PARIS — Cubesat builder AAC Clyde reported sharply lower-than-expected revenue and gross profit for the three months ending Sept. 30 but said it will convert enough backlog to reach its full-year revenue target and become EBITDA-positive by year’s end.
The company, which combines the satellite-manufacturing capabilities of AAC Microtec in Sweden and Clyde Space of Scotland, is heading into what may be a crucial period.
Several of its customers are launching their first proof-of-concept satellites. If successful, these first spacecraft could unlock the follow-on funding needed to launch the planned constellations, and that’s where AAC Clyde makes its money.
Combining its AAC and Clyde facilities, AAC Clyde can produce 100 satellites per year, mainly 3u and 6u cubists that it sells. Its price range is $100,000 to $1 million per satellite, delivered in orbit.
Thirty AAC Clyde spacecraft are already in orbit, with three more expected to launch within weeks as ride-share passengers on U.S., Russian and Indian rockets.
The company is building a 50-kilogram satellite, the upper limit of its range, which is expected to launch in 2019.
Like many other non-American smallsat builders, AAC Clyde is looking to expand its presence in the United States and in the past has said it is reviewing acquisition targets.
Short of that, it has signed a memorandum of understanding with Ball Aerospace to address smallsat market opportunities “in the U.S. and globally,” AAC Clyde said in announcing the agreement.
While Ball Aerospace’s smallsat product line, notably its Ball Configurable Platform, overlaps with AAC Clyde’s, the two companies said they viewed their portfolios as complementary.
“The intent of the MoU is to conduct open-ended discussions on various topics with a view to explore market opportunities,” the two companies said in announcing the agreement on Nov. 20.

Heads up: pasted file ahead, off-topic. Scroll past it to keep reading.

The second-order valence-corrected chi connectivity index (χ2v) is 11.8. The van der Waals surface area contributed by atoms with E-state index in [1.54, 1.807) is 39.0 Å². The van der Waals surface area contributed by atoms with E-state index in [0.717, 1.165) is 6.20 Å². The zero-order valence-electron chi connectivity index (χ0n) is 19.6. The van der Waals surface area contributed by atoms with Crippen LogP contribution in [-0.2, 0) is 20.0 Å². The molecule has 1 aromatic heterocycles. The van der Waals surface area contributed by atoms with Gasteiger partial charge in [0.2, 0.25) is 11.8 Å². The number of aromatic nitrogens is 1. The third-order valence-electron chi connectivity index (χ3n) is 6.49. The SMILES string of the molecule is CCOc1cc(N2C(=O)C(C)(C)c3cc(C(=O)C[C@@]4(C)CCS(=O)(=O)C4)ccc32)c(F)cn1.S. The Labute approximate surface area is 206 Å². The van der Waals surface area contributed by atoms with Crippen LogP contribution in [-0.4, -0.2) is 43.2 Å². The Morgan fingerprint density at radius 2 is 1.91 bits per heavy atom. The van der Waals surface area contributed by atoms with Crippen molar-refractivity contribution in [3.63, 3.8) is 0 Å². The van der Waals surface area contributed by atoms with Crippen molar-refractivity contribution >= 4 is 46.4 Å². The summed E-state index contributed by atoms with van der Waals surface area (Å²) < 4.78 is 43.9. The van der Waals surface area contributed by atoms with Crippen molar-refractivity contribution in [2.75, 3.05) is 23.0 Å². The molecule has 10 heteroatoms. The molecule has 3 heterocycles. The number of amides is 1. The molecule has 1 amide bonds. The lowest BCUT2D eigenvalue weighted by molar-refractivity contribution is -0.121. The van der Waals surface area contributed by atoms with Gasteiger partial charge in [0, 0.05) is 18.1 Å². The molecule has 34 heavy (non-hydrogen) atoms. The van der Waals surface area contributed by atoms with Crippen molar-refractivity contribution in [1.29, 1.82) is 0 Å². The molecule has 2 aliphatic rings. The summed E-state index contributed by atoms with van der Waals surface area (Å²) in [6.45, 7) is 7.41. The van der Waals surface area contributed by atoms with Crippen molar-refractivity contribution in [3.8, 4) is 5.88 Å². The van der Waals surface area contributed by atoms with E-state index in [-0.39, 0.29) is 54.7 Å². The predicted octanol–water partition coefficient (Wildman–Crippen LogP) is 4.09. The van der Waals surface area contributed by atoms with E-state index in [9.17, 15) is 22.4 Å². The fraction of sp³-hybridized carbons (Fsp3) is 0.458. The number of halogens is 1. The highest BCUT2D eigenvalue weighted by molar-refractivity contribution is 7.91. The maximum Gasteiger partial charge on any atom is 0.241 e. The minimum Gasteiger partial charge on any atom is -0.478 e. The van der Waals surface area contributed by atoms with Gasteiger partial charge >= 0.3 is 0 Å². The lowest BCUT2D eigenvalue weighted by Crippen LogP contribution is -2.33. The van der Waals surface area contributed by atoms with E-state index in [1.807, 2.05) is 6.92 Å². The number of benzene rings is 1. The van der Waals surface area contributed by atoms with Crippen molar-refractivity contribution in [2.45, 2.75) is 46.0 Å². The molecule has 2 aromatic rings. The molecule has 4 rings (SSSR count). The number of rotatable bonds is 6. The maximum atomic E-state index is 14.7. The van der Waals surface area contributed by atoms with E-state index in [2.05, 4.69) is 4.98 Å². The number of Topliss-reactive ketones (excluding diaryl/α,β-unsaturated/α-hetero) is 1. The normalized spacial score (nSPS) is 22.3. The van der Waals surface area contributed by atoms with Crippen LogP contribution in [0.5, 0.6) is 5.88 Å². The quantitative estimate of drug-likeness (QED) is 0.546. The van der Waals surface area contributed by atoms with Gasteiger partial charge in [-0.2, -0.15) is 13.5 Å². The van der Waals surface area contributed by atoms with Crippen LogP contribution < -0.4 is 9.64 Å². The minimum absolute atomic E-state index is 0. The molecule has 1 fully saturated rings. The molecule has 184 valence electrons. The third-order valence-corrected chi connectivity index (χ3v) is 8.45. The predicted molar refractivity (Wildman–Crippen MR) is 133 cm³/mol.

AAC Clyde Chief Executive Alfonso Barreiro said in a Nov. 22 statement to investors that the company hopes the Ball relationship “is the first step towards a significant partnership and an important source of future business in the United States.” Ball is particularly well-placed in the U.S. government market. The U.S. Defense Department is moving toward small satellites as a way to improve the resilience of its satellite infrastructure by distributing sensors over a large number of satellites.
For the three months ending Sept. 30, AAC Clyde reported net sales of 10.4 million Swedish krona ($1.15 million), down 53% from the previous quarter. For the nine months ending Sept. 30, revenue was 48.9 million krona, with a negative EBITDA of 31.9 million krona. After-tax profit for the nine months was a negative 43.1 million krona, compared to a negative 18 million krona a year ago.
In a statement to shareholders — AAC Clyde is traded on the Nasdaq First North Stockholm exchange — AAC Clyde said was sticking with its full-year forecast of 85 million krona in revenue, with positive EBITDA for the quarter.
Barreiro said in his statement to shareholders that the third-quarter results suffered from a project previously referenced by AAC Clyde that apparently will result in a cost at completion that makes it unprofitable. The project, which was not identified, is nearing completion and deliveries are in progress, he said.
“We won several orders from existing and new customers” during the third quarter, Barreiro said, mentioning IoT constellation startup Kepler Communications of Canada as an example. “Our sales are developing in the right direction.”